Is It Time to Replace Your Tent?

Collapsed tentA well made tent will last for many years. Of course, it’s going to take a beating along the way. It will get grimy, dirty, and battered, and it may even have a few rips or tears when it’s all said and done. Camping is dirty business, though, and you should expect your gear to build up a few battle scars. However, it’s sometimes hard to tell the difference between cosmetic damage and damage that affects your gear’s performance. Is that rip unsightly, or is it letting rain in? Is your two door tent now a one door tent because of an irreparable zipper?

Here are five questions you should ask yourself to determine if it’s time to replace your tent.

Does everything still work like it should?

Damage may make your tent look shabby, but it doesn’t necessarily affect performance. If your tent keeps you dry and the animals out, it’s probably fine. Your tent is 20 years old and still holding up? Great! You don’t need to replace it.

Did you get a good return on your tent?

How much did your tent cost? How old is your tent? How many times did you use it? Replacing a $200 dollar tent after four years and eight uses won’t cut it for most folks. If you didn’t get your money’s worth, look to repair your tent before you replace your tent.

How easy would it be to repair your tent?

Things like leaky seems and small tears are inexpensive and easy tent repairs. A foot-long gash or ripped zipper are more difficult and time consuming. As with all outdoor gear, you should always look to repair your tent before you buy a new one. If your tent’s beyond repair, then look at replacement.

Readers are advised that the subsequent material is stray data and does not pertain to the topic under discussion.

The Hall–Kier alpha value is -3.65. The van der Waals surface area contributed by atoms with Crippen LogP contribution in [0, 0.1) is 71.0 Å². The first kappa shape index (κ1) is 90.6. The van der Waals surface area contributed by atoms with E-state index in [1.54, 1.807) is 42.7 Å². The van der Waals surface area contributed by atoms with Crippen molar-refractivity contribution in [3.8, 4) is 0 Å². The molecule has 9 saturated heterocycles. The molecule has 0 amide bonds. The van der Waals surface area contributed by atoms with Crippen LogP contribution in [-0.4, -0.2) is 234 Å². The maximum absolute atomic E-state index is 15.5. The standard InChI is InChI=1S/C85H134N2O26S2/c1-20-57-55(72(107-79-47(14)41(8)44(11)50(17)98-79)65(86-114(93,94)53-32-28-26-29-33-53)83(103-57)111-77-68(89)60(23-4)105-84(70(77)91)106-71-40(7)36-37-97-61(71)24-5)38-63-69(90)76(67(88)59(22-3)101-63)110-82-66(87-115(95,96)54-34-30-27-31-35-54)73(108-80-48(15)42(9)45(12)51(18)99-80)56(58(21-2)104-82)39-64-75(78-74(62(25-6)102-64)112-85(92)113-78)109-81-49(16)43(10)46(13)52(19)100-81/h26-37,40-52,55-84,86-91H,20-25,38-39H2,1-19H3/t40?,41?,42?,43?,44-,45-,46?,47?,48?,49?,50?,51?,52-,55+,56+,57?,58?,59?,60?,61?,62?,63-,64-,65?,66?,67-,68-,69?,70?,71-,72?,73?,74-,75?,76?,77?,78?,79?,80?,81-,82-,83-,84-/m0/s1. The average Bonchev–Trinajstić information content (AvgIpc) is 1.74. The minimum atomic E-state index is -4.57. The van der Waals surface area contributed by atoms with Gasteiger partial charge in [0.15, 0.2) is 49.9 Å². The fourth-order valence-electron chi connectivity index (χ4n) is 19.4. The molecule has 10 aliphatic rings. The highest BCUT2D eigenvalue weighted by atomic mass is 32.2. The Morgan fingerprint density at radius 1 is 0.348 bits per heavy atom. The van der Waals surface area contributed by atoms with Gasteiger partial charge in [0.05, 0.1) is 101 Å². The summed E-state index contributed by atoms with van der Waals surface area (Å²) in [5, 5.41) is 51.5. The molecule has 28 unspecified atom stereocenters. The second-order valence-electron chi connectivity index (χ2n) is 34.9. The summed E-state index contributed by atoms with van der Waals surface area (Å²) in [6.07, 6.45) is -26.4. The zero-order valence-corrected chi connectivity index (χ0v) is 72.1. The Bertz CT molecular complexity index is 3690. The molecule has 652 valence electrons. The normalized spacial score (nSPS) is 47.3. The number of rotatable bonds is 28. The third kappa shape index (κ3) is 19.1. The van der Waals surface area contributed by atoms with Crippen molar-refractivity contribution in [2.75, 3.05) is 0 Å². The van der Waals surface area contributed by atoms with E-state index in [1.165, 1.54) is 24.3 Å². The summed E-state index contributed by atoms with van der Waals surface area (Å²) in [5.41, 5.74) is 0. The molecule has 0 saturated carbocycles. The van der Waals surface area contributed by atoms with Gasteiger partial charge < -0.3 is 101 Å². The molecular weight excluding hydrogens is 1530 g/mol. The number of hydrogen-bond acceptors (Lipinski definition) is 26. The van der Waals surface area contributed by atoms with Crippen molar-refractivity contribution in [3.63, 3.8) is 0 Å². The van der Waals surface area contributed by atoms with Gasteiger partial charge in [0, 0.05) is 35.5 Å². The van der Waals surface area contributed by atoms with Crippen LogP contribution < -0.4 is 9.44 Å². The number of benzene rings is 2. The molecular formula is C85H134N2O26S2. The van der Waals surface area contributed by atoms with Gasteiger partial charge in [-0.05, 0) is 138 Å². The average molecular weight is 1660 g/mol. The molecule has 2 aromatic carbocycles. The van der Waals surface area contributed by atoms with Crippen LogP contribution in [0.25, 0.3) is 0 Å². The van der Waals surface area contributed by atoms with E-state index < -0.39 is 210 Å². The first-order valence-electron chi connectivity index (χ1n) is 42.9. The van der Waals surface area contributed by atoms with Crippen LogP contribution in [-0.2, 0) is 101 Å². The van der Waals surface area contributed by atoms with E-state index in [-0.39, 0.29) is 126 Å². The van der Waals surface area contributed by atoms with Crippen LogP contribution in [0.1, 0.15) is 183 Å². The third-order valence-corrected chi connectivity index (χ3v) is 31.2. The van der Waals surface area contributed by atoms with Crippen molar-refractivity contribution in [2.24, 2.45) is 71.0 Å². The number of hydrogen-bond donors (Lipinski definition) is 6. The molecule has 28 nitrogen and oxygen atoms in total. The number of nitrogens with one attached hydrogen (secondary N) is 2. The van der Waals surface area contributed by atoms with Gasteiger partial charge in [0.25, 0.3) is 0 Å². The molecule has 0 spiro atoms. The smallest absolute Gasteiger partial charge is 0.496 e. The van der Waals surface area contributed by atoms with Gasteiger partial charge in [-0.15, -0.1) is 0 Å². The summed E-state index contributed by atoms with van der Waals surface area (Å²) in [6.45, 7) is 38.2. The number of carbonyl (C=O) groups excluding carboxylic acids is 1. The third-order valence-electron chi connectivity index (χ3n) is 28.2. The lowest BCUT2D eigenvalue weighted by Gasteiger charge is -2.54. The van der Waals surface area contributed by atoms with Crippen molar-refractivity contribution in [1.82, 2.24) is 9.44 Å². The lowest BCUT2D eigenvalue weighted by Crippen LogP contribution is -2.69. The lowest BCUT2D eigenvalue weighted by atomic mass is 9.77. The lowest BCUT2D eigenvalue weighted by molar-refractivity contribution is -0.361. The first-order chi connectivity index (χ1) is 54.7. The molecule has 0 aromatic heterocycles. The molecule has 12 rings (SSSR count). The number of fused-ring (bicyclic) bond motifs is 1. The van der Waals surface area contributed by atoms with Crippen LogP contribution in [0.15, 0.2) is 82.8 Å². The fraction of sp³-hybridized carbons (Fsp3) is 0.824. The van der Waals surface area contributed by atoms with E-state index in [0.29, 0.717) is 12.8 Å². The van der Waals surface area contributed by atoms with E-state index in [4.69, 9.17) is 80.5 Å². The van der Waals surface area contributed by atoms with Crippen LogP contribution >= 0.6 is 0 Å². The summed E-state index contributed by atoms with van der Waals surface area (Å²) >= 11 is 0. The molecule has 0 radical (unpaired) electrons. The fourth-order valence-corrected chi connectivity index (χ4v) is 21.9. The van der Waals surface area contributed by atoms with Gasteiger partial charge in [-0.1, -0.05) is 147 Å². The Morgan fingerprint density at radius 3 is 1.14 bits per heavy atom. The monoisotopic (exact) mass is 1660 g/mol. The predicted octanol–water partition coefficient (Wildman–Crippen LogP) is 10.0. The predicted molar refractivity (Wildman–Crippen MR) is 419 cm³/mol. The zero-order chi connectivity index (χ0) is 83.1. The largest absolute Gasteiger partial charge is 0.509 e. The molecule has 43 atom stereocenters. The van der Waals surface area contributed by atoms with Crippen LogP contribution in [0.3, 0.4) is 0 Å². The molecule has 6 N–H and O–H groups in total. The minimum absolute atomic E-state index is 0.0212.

Does your tent meet your needs?

Outdoor recreation is a huge market and there’s a lot of research and development that goes into outdoor gear. Features, specs, and techs improve almost every year. For casual campers who get out in perfect conditions twice a year, your tent doesn’t need to be cutting edge. However, those who get out every weekend might need some of the improved features that come with modern tents. The more time you spend outside, the more you should expect from your equipment.

Hassle factor

Some tents are easier to set up than others. Some do a better job of keeping out the rain. Some are more spacious, and some are just flat out nicer. If you view your tent as nothing more than a place to sleep, and you don’t mind forcing poles through a finicky tent sleeve, keep your current shelter. If you go half-mad every time you pitch your tent, or hate the claustrophobia that sets in around bedtime, it could be time to invest in a new tent.

When you’re ready for a new tent, stop by and see us! We also have everything you need for minor tent repairs.

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